Therefore, both the factory line and the movie theater are sites of discipline, and within each capital stamps our minds with the indelible mark of sameness. The relentless monotony of the latest sitcom, same as the old sitcom, is the monotony of the office (this identity realizes its apotheosis in video games, where after work players continue to “grind” their life away in what are ultimately glorified spreadsheets). To be entertained is to give consent. The superficiality of mass culture finds its reflection in the superficiality of social relations under the corporate gaze. “Honey, I’m home” is “welcome to Walmart.” This stultifying logic of uniformity, originating in the capitalist mode of production and ensuring its continuation, seeps into every facet of our lives. It hijacks the human drive towards mimesis, we become our own impostors. The alienated subject is reproduced, the NPC emerges.”
—Evan James. “Empty Realm.” Jacobite. October 2, 2018.
“Capitalism will deplete you, while letting you think you have the means to improve your lot. Indeed, it will attempt to force its therapy on you… Anxiety, and especially depression, as the late social critic Mark Fisher noted, often have social causes, but we are led to believe that we suffer individually and must struggle alone. Fisher’s point is that we are prevented from even considering such conditions as social. The treatments on offer, the most common ways to discuss recovery—therapy and pharmaceuticals—are essentially solo journeys that patients undertake. Against this hyper-individualist vision of psychic healing, we do well to highlight Fisher’s core insight that the tools we are given skew how we understand the world and our place in it. Language, typically the most essential method by which we articulate our affective life, can be a most insidious means of our own oppression if co-opted by those who would exploit us.”
—Miya Tokumitsu. “Tell Me It’s Going to be OK.” The Baffler. No. 41. October 2018.
The law of the jungle appeals most to people that don’t live in the jungle.
“Though it might grant social and professional benefits to members of the elite liberal class, engaging in scholarship and activism that demonizes men, white people, or heterosexuals doesn’t make the world more just, nor does providing students with empirically-unsupported implicit-bias training and “toxic masculinity” workshops. These practices bake the seeds of prejudice and discrimination into educational experiences that are supposedly focused on fighting prejudice and discrimination. In fact, the use of divisive and hateful language in the name of social justice is a red flag: Those on the front lines know there is too much at stake to burn bridges and attack others. They want allies, not enemies.”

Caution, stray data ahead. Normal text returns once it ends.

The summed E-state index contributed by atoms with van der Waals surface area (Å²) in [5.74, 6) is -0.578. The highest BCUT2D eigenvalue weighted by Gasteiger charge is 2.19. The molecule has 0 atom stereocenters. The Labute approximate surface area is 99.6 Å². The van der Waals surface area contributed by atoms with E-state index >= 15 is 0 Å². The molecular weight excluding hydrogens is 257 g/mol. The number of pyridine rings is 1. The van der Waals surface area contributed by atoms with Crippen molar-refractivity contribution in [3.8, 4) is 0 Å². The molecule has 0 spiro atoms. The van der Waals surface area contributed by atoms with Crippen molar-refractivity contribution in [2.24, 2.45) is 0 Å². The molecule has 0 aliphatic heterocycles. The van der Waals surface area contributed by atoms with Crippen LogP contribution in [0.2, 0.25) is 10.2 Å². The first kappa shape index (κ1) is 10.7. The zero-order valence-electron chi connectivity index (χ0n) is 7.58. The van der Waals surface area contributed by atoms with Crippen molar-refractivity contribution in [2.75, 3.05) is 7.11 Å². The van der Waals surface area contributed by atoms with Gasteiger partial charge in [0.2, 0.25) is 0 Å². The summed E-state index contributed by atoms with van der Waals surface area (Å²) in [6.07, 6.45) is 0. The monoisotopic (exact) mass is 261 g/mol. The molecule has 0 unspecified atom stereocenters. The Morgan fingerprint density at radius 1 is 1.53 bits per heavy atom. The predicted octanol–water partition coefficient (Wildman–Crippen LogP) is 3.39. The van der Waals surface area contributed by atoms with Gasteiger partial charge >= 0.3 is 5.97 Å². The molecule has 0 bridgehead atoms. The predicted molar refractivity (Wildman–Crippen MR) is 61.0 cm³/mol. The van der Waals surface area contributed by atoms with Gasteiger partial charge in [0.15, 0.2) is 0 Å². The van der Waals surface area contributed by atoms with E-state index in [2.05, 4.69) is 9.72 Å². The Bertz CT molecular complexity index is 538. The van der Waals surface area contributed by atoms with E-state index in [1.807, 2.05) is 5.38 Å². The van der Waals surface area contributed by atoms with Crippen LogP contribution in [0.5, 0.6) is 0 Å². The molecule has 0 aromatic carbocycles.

—Clay Routledge. “Social Justice in the Shadows.” Quillette. September 14, 2018.
Social justice is a fine idea frequently undermined by its strongest proponents. It’s a rare good idea that doesn’t have this problem.
“The law also provides additional ID theft protections to minors. Currently, some state laws allow you to freeze a child’s credit file, while others do not. Starting Sept. 21, no matter where you live you’ll be able to get a free credit freeze for kids under 16 years old.
Identity thieves can and often do target minors, but usually this type of fraud usually isn’t discovered until the affected individual tries to apply for credit for the first time, at which point it can be a long and expensive road to undo the mess. As such, I would highly recommend that readers who have children or dependents take full advantage of this offering once it’s available for free nationwide.”
—Brian Krebs. “In a Few Days, Credit Freezes Will Be Fee-Free.” Krebs on Security. September 18, 2018.
Requesting a credit freeze for ourselves is a great idea, but it is an even better idea to freeze your children’s credit.